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BC3 Lunch Seminar: How do trees “handwrite” and manage to communicate with us?
March 20, 2019 @ 1:00 pm - 2:00 pm
BC3 Lunch Seminar programme
“How do trees “handwrite” and manage to communicate with us? “
Post Doctoral researcher Ana Heres
Handwriting is a human attributed characteristic, being widely accepted that the oldest writing dates around 3400 BC. But actually trees “invented handwriting” first … about 390 million years ago when conifer trees appeared, and they have been writing ever since. Each year trees form new wood cells that arrange in concentric circles forming what we call annual tree-rings, which is their way of “handwriting” and communicate with us. It was in the early 1900s when the astronomer Andrew E. Douglass managed to cipher tree-rings “handwriting”. Douglass was studying solar variability and its potential effects on Earth’s climate, but his research was limited by the shortness of weather data available, when he realized that the tree-rings of the long-lived pines that grew in the area may have registered absent weather records. Sequences of wide and narrow tree-rings gave Douglass a record of wet and drought periods stretching back centuries, and allowing him to be named the father of dendrochronology, the science that studies the chronological sequences of tree-rings. Ever since we know that the wideness of each tree-ring depends, among other factors, on the climatic conditions. Thus, tree-rings are widely used proxies to study long term tree-growth climate relationships, as they faithfully register events to which the trees have been exposed to during their lifetime. Specifically, tree-rings represent natural archives of information, covering from decades to thousands of years depending on the tree species, based on which the past responses to environmental events of a tree can be reconstructed. As trees growing in the same area are similarly influenced by the variability of the external factors, their annual tree-rings measurements can be combined and compared resulting in patterns that might explain different sensitivities to environmental variability, and that characterize trees that are particularly likely to die.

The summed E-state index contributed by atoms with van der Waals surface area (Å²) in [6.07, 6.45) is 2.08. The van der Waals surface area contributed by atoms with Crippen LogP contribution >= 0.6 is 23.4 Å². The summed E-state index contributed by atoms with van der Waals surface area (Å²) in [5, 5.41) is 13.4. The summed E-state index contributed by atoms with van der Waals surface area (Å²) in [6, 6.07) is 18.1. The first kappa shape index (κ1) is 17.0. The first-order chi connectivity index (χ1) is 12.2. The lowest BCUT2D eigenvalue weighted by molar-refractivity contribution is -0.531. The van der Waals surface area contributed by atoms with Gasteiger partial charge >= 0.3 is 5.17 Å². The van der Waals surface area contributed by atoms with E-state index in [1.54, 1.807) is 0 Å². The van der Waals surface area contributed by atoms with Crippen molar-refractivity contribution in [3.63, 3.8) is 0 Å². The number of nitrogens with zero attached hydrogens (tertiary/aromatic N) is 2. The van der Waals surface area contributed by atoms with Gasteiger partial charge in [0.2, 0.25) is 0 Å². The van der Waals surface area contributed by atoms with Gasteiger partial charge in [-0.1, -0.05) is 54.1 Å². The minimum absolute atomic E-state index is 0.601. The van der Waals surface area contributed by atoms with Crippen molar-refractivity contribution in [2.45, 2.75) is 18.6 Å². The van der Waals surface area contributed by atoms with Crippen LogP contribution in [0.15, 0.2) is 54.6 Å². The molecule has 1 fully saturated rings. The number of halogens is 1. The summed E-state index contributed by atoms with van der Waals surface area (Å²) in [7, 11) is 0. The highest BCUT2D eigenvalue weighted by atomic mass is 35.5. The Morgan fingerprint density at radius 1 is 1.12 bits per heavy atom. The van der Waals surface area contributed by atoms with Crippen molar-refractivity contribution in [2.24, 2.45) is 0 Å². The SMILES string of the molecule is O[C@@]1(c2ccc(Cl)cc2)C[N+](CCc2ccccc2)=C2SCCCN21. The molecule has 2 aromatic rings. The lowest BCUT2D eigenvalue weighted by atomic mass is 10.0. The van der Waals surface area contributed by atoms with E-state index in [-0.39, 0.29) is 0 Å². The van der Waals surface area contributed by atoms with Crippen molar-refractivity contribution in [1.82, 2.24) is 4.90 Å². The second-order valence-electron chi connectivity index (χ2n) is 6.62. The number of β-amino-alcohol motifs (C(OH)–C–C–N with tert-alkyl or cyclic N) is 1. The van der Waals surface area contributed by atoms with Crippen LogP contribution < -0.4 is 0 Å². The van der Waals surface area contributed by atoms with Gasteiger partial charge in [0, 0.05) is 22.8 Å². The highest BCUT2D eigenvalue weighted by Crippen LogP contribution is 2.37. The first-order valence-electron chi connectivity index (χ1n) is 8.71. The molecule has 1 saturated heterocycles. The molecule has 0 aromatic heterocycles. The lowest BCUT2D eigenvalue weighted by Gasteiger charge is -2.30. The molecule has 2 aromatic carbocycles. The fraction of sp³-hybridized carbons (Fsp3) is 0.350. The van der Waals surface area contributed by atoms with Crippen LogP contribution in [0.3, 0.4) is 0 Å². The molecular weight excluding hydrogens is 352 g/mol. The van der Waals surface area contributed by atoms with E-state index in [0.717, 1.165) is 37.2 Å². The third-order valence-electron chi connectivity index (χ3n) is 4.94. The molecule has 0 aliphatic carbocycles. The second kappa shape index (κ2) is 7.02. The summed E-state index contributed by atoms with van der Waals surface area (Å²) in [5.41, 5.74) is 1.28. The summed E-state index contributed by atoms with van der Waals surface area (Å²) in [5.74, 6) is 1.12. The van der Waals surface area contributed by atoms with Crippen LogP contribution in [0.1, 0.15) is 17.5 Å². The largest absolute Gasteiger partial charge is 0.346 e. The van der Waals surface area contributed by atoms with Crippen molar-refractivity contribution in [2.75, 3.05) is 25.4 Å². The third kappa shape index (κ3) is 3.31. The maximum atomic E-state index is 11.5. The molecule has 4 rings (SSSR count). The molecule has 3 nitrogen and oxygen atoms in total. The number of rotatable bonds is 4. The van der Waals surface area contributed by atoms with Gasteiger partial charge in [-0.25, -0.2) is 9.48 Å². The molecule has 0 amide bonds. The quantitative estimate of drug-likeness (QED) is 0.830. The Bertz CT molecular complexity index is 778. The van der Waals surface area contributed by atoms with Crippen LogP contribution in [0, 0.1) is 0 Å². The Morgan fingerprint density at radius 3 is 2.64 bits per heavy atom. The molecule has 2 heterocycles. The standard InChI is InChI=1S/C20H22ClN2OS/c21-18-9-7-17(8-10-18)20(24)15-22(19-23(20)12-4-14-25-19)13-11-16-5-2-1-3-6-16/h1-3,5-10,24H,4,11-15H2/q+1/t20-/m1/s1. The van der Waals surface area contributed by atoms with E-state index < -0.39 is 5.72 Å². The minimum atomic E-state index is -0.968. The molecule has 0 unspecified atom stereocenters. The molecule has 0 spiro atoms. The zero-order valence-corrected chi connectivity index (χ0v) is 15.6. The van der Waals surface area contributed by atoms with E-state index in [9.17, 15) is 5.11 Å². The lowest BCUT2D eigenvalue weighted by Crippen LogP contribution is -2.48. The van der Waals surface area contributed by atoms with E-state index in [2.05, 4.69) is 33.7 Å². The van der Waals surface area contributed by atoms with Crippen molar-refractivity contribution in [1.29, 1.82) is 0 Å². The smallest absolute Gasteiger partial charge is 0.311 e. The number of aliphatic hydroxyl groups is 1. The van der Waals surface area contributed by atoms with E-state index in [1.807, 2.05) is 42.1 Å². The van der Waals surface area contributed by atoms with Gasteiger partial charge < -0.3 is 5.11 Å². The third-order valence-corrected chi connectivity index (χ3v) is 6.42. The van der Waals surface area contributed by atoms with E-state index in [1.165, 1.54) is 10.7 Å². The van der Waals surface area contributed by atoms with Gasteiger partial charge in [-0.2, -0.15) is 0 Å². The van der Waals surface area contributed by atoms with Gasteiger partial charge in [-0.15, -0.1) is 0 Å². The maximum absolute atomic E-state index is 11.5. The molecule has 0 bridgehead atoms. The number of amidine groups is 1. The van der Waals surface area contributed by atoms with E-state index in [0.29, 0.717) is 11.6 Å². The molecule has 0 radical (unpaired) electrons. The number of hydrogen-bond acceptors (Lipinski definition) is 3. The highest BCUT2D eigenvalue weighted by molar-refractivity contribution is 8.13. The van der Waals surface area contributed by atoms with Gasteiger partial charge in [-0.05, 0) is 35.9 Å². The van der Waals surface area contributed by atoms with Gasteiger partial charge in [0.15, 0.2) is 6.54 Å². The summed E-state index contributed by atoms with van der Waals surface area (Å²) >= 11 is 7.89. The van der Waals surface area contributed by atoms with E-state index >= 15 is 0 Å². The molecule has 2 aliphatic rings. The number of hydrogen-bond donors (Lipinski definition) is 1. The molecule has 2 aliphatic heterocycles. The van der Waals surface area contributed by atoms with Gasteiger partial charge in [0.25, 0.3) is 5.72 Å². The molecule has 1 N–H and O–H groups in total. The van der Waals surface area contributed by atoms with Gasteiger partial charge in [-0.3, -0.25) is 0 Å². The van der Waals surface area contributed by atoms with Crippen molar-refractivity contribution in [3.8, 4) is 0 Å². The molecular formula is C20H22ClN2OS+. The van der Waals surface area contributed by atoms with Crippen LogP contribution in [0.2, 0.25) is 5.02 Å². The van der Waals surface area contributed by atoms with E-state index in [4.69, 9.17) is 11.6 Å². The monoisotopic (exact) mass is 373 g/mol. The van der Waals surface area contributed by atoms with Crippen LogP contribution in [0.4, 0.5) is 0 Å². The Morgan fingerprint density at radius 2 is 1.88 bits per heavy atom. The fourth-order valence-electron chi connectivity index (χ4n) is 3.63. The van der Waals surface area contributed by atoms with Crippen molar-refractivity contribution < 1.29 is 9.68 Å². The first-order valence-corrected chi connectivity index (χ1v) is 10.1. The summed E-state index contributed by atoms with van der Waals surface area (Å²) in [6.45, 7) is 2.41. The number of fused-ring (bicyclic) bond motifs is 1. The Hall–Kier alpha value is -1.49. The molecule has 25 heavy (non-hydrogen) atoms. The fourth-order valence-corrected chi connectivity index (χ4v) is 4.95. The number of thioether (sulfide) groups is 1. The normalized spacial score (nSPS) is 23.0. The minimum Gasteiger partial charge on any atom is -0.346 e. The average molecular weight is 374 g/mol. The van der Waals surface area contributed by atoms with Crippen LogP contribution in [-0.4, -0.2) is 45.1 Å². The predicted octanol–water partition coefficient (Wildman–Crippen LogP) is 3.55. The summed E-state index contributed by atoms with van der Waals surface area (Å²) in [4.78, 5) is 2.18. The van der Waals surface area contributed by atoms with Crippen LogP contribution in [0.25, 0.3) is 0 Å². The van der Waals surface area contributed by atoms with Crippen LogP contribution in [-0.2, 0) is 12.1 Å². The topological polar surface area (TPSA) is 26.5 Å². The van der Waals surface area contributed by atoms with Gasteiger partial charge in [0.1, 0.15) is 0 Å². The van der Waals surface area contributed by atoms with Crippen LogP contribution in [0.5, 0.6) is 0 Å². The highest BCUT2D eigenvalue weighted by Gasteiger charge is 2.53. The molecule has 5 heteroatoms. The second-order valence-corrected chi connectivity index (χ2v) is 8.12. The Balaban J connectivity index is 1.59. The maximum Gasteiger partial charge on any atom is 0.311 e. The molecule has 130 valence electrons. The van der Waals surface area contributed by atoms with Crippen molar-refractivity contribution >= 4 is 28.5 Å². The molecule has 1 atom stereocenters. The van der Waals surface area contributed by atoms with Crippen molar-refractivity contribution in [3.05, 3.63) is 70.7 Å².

BC3 Lunch Seminar Series (Internal Seminar)
When: One day per month. When possible every first Wednesday from 1.00pm to 2.00pm.
Where: Meeting room 3 on the first floor.
What: One presenter will give a 30-40 minutes talk about an ongoing paper, an early stage project, testing a presentation, or other, and it will be discussed afterwards.